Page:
If I wanted to go that route... I guess you could buy Environmental Movement? But you'd have to figure what penalties rough terrain provides at the phase movement level, since I don't think that's anywhere in the Hero standard repertoire, unless you count the FH Unit Battle Terrain chart on FH 228 or the hourly movement rates on FH 388. Steve even says as much "the HERO System movement rules are designed for combat and crisis conditions, not long-distance travel." (FH, 386). 

 

- E

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Well, I am going to be "that guy" and ask "why"? :think:

 

Are the player characters going to be repairing the roads? 

All my fantasy games use swords and yet I have not written up one forge.  Or mine for that matter. 

I know that there is a write-up for a horse out there somewhere, but I have never used one.  I jot down a basic stat block with just the basic capability of the horse.  I don't need the entire point build, just movement, carry and basic damage needed to kill/disable the horse.

 

What I mean is, I write up items and magic that is used in play by PC's or NPC's/Creatures that the PC's face. 

 

While it can be fun to write up various things, exactly how much in session play actually needs specifics on road repair?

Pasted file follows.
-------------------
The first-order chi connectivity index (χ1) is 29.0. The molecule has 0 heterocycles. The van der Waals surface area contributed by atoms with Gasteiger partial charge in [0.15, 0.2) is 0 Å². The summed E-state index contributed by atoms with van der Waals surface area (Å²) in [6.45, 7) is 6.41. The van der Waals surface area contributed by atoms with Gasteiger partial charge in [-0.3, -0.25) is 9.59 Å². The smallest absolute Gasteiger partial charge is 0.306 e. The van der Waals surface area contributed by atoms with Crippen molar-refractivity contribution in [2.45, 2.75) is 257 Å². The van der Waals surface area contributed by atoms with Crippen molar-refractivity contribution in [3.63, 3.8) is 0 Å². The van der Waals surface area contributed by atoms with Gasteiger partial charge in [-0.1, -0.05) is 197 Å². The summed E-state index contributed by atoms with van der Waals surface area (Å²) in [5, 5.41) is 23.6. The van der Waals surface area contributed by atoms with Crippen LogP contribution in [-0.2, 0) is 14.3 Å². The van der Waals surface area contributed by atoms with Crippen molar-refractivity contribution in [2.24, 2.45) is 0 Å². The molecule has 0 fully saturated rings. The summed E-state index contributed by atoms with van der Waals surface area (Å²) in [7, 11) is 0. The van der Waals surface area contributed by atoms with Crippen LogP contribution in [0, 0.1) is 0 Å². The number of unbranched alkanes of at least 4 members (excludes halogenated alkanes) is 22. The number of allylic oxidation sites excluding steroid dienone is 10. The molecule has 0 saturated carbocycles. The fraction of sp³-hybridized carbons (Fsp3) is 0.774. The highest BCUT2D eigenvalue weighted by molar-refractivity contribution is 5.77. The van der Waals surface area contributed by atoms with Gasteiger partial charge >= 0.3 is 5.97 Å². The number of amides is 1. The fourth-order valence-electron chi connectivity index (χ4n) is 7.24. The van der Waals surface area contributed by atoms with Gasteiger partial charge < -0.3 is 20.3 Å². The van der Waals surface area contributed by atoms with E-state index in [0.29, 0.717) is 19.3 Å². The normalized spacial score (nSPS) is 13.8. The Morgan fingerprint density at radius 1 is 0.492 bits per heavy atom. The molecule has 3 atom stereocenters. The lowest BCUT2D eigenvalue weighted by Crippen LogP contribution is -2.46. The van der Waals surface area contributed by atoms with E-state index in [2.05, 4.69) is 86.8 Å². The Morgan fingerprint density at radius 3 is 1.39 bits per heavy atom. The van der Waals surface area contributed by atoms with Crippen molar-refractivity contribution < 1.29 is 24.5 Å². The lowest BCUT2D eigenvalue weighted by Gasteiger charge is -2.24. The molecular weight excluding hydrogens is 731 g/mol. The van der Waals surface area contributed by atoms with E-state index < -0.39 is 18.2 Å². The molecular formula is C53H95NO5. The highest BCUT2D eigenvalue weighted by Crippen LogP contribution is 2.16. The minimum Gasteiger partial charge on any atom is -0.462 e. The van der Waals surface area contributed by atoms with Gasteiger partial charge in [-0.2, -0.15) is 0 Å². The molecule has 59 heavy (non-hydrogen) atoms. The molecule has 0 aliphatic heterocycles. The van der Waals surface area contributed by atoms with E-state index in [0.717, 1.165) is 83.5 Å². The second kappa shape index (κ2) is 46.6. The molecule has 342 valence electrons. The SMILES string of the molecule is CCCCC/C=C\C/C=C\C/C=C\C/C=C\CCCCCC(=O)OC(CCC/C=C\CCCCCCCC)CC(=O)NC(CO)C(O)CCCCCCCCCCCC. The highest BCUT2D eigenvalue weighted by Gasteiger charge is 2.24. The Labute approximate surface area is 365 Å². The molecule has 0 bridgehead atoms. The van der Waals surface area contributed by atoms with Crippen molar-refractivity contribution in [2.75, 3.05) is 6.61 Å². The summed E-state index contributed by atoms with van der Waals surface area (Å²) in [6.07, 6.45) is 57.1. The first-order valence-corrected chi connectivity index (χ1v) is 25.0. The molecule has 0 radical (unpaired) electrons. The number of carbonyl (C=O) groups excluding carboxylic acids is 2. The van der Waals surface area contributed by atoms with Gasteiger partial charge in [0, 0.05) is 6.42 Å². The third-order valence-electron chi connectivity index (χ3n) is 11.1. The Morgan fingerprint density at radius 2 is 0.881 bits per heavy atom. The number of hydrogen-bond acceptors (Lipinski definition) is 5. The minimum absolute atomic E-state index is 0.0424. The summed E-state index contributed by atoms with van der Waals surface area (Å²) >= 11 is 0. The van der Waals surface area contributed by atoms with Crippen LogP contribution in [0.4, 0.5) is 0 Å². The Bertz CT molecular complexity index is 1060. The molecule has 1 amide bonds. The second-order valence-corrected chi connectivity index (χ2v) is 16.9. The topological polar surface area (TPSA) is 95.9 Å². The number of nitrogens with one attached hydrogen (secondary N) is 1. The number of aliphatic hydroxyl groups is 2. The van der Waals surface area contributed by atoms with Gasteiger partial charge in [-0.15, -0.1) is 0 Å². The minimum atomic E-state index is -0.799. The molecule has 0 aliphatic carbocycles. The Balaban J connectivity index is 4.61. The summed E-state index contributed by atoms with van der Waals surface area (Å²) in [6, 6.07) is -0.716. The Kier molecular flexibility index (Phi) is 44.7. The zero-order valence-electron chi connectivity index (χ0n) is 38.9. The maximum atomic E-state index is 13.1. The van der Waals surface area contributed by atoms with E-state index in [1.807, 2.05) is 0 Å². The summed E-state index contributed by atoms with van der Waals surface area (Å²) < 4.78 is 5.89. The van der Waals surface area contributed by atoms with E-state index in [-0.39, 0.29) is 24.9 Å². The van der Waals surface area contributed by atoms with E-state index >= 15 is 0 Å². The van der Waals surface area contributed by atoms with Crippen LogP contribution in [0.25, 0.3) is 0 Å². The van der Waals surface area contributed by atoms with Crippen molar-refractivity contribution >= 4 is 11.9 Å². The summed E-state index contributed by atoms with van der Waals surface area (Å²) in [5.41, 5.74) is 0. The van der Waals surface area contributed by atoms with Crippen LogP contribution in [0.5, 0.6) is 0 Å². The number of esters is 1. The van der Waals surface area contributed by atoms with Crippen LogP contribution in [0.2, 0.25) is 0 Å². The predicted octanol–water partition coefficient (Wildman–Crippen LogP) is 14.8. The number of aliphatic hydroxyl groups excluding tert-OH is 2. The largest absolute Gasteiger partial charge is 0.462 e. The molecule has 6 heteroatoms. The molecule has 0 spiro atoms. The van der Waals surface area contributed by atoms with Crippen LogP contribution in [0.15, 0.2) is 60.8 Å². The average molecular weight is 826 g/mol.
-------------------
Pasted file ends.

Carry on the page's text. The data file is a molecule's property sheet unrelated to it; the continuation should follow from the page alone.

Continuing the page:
The road people have a spell they use to fix the road. 

It is their secret.

It is hard. 

Done.

 

 

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Generally a peasant with a shovel costs almost nothing in a low magic pre-industrial setting.

 

A lord tells them after the harvest, "Go out and fix that road." The peasants, in force, go out and fix the road.

 

Promise to feed them twice a day and a few coppers at the end of it, and you'll have people lining up wanting to be on the road crews. They'll spend the money in the stores or the taverns or hide it away. The lord's tax collector gets almost all of it back in the end anyway.

 

 

Competent professional magicians, on the other hand...

 

You might get your road fixed but certainly for more cost than ordering your peasants to do it.

 

You might get ensorcelled into thinking your road is fixed when it wasn't. You might get robbed of everything you own and not even know how it happened. Your road might be fine for a week then the spell wears off after the magician leaves the area.

 

It can certainly be done by a variety of spells and quicker than peasants with shovels. But I wouldn't expect a lord to lay out the money unless he's needing to move his army from point A to point B quickly.